Which channel provides an OTP for which side should also be configurable in some non-limiting implementations. Since all OTP channels contain random streams of characters, the OTP channel pairs can also be rotated as long as the OTP and stream indices line up on rotation. Random rotation offsets make it very hard to tell what the new port/channel/socket is for and doesn't allow an attacker to “time up” the port rotations. Cipher algorithms and/or keys in the public key channel can also be rotated making decrypting the cipher at any moment more difficult. Lastly, the control messages can be sent across any channel and rotated periodically. This makes tracking control messages more difficult.
The virtual interface is not required as the system can be embedded directly in an app or other transportable or downloadable software. Using a virtual interface allows any application using the interfaces virtual ports to be protected without modification.
When multiple networks are used, any channel can go across any network and the system will behave the same. It is also possible to configure the system with only a control and data/message channel and the system will also work in a similar manner. Lastly, any channel sending OTP data can be assigned to any other communication requiring OTP encryption. As long as chunks are aligned, the OTP streams can be interchanged (since they are random numbers) and the system will still behave.
How to Use
There are at least four primary ways to use this application: 1) Embed the solution directly in an application; 2) provide a proxy application that works like a tunnel; 3) create a virtual port layer directly injecting the solution in the network layer; or 4) embed the protocol directly in hardware (network card, switch, router, transport gear, . . . ). Further variations and combinations are also possible including solutions that may cross multiple network media including but not limited to copper, fiber, wireless, radio and satellite. In all cases, the message data is transmitted across the network in an uncrackable or otherwise secure format.
For example usage 1, the user would take libraries created for the solution and implement the functions and classes replacing any socket connections with the class implementation. Such instructions could be stored in non-transitory storage and be executed by a processor. The actual workings of the encryption are abstracted from the user in this case. Configuration will set initial ports, number of OTP channels and possibly configure the encryption used for the command channel.
In example usage 2, the process is configured and a listen port established to allow processes to connect through. Again, the implementation details are extracted out. Configuration is similar to option 1.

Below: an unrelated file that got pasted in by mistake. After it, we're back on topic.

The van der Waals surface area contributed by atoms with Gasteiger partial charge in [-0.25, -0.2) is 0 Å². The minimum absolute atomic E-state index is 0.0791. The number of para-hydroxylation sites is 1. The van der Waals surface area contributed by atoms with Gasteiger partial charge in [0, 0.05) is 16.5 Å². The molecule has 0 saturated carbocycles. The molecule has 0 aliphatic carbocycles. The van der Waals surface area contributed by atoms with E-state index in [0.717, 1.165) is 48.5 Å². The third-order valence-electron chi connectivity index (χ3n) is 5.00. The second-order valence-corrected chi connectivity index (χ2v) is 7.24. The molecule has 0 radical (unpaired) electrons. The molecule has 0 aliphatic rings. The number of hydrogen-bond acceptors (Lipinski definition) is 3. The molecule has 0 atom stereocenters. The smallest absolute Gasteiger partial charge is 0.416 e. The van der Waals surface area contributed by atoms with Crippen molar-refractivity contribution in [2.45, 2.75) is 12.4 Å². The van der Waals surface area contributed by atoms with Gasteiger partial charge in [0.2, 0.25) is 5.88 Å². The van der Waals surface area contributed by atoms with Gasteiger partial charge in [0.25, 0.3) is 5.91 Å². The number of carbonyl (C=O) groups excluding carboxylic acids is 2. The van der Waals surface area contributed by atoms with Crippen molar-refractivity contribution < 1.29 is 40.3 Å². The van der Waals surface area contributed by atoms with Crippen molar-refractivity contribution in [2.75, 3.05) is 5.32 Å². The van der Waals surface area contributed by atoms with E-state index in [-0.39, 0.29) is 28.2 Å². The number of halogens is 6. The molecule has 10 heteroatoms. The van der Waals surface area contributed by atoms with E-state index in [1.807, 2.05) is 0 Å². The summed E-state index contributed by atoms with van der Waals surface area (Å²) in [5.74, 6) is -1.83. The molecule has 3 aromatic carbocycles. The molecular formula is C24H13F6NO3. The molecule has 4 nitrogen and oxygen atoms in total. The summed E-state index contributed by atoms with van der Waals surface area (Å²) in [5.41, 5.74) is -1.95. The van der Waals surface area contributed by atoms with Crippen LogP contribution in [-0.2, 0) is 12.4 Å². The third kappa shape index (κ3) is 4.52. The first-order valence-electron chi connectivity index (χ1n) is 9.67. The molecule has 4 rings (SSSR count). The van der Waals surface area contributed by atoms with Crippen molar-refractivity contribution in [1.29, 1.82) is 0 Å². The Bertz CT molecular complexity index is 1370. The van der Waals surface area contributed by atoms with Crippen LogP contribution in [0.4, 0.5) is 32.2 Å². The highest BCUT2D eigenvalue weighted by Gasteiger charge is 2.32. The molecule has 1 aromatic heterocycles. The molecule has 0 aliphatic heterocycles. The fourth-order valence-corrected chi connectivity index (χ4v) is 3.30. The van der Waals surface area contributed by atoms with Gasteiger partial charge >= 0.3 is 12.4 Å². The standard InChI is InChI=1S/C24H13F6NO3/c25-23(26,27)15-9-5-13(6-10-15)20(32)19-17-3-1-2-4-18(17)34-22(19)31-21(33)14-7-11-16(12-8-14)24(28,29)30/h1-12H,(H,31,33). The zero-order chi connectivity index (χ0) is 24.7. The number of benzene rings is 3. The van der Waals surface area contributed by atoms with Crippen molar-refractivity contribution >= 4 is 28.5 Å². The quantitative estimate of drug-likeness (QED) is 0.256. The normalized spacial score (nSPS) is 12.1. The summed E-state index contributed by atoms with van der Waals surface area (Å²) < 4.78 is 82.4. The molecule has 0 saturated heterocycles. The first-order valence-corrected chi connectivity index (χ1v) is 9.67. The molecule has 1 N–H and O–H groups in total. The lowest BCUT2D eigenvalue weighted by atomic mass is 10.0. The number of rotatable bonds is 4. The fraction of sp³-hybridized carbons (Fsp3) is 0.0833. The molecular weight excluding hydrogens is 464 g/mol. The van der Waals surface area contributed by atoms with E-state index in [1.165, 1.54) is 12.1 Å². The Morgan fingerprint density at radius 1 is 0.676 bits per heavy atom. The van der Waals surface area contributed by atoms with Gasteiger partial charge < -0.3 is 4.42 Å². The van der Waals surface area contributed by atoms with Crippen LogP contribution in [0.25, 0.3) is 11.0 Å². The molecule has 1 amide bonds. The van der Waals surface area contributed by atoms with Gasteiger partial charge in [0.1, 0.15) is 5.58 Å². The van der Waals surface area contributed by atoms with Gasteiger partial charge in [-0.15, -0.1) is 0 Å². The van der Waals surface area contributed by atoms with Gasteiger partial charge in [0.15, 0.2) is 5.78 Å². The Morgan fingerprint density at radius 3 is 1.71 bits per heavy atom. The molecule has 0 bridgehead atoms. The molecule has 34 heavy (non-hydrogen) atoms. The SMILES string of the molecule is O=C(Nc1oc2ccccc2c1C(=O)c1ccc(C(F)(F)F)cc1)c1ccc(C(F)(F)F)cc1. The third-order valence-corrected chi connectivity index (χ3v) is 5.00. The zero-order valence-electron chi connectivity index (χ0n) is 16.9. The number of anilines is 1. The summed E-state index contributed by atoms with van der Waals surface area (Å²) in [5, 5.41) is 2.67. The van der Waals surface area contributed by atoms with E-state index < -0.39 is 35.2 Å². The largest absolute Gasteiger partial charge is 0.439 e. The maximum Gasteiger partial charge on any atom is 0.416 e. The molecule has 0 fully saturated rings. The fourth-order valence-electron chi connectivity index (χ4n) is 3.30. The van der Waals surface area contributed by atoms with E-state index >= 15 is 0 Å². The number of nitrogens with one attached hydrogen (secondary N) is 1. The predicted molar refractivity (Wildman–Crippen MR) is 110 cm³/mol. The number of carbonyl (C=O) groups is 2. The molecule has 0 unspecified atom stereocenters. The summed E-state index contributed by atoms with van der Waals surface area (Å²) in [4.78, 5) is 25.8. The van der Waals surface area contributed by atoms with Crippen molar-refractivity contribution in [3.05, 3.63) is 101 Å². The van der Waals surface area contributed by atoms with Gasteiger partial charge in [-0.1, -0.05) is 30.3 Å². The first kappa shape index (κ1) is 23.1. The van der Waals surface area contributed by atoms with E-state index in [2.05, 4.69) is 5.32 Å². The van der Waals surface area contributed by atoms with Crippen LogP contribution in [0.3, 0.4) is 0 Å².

In the third example utilization, a virtual port is created to proxy the process(es) to. In this non-limiting configuration, the protocol becomes a module that can be plugged into the network layer of the operating system. This configuration completely abstracts the implementation details away from the end user. In this case, any network application can utilize the functionality by simply binding to the virtual port. Configuration of the system is the same as 1 and 2.
In the fourth example utilization, all functionality is embedded in hardware or in a combination of hardware and software. This can be done directly in a chip such as a custom ASIC, in an e-prom or other storage device, in a gate array or digital signal processor, or any other type of hardware implementation imaginable. In this implementation, the OS is completely abstracted from the inner-workings of the protocol. It is possible to allow configuration as needed. This implementation would likely use multiple physical networks. In this implementation, the solution can be executed at lower network layers.
Additionally: This technology could be embedded in hardware into a chip. In this way, it could be used in routers, switches, network cards, peripheral cards or in any type of machine or system that requires high security communication transmission.
The example non-limiting solution can be used in routers, switches, network cards, secure phone, secure video, secure wireless voice, peripheral cards or in any type of machine or system that requires high security communication transmission.
In one example implementation shown in
Meanwhile, in the example shown, OTP1 XORed with the data to obtain OTP2, OTP2 XORed with further data can be used to obtain OTP3, and so on through OTPN. OTPN can be transmitted over the control channel. The order of the encryption shown demonstrates the concepts. Actual order of what encrypts what can vary and can actually be changed for further obfuscation on message block boundaries. Since the data in this particular example is encrypted with ports and channels rotated, it becomes near impossible to intercept and decrypt. Physical security can be used to secure physical access. Adding more channels increases the difficulty (exponentially) of intercepting and recovering the messages. Using different physical networks controlled by different carriers and moving channel ports both physical and logical, it becomes unrealistically complex to crack. An attacker would need N number of spies to gain access to each physical network and to then be able to follow the port/network rotation as well as cipher encryption changes. The example non-limiting technique shown in